Euclid Techlabs LLC, in collaboration with JLab and Fermilab, has developed a new ceramic material with a finite DC electrical conductivity combined with a low RF loss tangent for use in high power coupler windows. The goal of the project was to develop windows with a loss tangent not exceeding that of alumina but with significantly increased DC conductivity for effective electrical discharge. Several SRF coupler windows operating in the 650 MHz and 1.5 GHz frequency ranges were fabricated and successfully tested at high power.
Euclid developed magnesium titanate ceramic elements with relative dielectric constant ε=15.2, a figure of merit, Q×f, in the range of 60,000–125,000 GHz, providing tan δ ~5.2×10-6 - 2.1×10-5 at 650 MHz, and increased conductivity from 10-12 S/m to 10-9 S/m correspondingly. This ability to tune the conductivity will allow the selection of the ideal combination of loss tangent and conductivity required to allow a window to effectively discharge any deposited charge.
Two 1.5 GHz waveguide window assemblies were fabricated using a tin-silver-titanium-magnesium active solder produced by S-Bond. Both were successfully tested at high power in vacuum up to 12 kW CW power, which was the limit of the klystron in travelling wave mode. The maximum temperature recorded on Window 1 was approximately 92°C, and on Window 2 was approximately 78°C. There was no evidence of multipacting or sparking during the high power test of the waveguide windows, or inspection afterward.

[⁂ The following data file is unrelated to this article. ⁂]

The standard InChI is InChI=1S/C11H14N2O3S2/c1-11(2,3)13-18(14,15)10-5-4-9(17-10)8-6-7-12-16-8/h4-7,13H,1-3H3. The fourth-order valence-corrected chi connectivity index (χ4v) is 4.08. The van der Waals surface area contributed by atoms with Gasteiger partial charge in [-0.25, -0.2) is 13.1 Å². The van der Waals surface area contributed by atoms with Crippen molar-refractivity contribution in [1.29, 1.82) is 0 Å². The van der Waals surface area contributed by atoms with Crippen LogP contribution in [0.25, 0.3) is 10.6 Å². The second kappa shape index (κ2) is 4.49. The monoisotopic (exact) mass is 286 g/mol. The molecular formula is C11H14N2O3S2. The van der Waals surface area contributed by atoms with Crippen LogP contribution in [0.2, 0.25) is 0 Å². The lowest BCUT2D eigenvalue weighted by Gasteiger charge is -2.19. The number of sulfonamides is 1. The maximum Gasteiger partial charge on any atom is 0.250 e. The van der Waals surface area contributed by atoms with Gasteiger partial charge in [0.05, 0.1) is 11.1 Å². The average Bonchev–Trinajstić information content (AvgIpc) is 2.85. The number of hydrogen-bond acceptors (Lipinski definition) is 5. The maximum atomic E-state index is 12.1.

A 650 Mhz coaxial window assembly was fabricated using the same active solder as the waveguide window assemblies. The conductive ceramic coupler assembly was tested at Fermilab in conjunction with a spare alumina window coupler assembly. A 4.6 kV bias was applied to both uncoated windows during testing to suppress multipacting. Four field configurations were tested; a CW power of 30 kW was achieved with a stable window temperature for each. For three of the configurations, 50 kW CW was achieved, and 80 kW CW was reached for two configurations. The temperature of the conductive ceramic window as measured with an IR camera did not exceed 61°C for any configuration. For the configuration in which 30 kW CW was the limit, the alumina window flange temperature reached 39°C while the conductive ceramic window flange temperature was only 26°C. Residual gas analysis scans collected at the maximum conductive ceramic window operating temperature revealed no presence of any solder material components.